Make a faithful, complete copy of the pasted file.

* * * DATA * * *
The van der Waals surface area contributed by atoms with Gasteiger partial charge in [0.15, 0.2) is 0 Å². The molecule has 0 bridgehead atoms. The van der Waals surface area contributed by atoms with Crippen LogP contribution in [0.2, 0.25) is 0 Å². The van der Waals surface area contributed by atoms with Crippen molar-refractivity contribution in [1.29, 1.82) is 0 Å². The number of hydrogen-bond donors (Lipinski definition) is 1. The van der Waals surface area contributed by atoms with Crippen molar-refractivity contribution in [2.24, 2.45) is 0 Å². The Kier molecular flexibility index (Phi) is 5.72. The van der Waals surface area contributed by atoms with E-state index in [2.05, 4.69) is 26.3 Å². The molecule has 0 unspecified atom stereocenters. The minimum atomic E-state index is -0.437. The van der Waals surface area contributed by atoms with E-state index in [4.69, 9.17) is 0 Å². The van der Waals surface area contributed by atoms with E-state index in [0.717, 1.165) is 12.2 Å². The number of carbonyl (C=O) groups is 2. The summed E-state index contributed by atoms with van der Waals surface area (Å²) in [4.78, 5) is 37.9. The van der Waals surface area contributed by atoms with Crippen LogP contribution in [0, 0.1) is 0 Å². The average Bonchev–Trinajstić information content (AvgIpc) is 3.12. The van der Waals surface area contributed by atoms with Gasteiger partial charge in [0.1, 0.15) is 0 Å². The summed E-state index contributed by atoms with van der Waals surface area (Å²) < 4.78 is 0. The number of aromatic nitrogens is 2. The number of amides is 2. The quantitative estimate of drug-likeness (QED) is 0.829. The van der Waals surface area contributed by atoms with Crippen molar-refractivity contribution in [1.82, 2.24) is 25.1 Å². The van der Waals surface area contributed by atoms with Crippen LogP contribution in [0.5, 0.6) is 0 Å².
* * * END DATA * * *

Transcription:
The van der Waals surface area contributed by atoms with Gasteiger partial charge in [0.15, 0.2) is 0 Å². The molecule has 0 bridgehead atoms. The van der Waals surface area contributed by atoms with Crippen LogP contribution in [0.2, 0.25) is 0 Å². The van der Waals surface area contributed by atoms with Crippen molar-refractivity contribution in [1.29, 1.82) is 0 Å². The number of hydrogen-bond donors (Lipinski definition) is 1. The van der Waals surface area contributed by atoms with Crippen molar-refractivity contribution in [2.24, 2.45) is 0 Å². The Kier molecular flexibility index (Phi) is 5.72. The van der Waals surface area contributed by atoms with E-state index in [2.05, 4.69) is 26.3 Å². The molecule has 0 unspecified atom stereocenters. The minimum atomic E-state index is -0.437. The van der Waals surface area contributed by atoms with E-state index in [4.69, 9.17) is 0 Å². The van der Waals surface area contributed by atoms with E-state index in [0.717, 1.165) is 12.2 Å². The number of carbonyl (C=O) groups is 2. The summed E-state index contributed by atoms with van der Waals surface area (Å²) in [4.78, 5) is 37.9. The van der Waals surface area contributed by atoms with Crippen LogP contribution in [0, 0.1) is 0 Å². The average Bonchev–Trinajstić information content (AvgIpc) is 3.12. The van der Waals surface area contributed by atoms with Gasteiger partial charge in [0.1, 0.15) is 0 Å². The summed E-state index contributed by atoms with van der Waals surface area (Å²) < 4.78 is 0. The number of aromatic nitrogens is 2. The number of amides is 2. The quantitative estimate of drug-likeness (QED) is 0.829. The van der Waals surface area contributed by atoms with Crippen molar-refractivity contribution in [1.82, 2.24) is 25.1 Å². The van der Waals surface area contributed by atoms with Crippen LogP contribution in [0.5, 0.6) is 0 Å².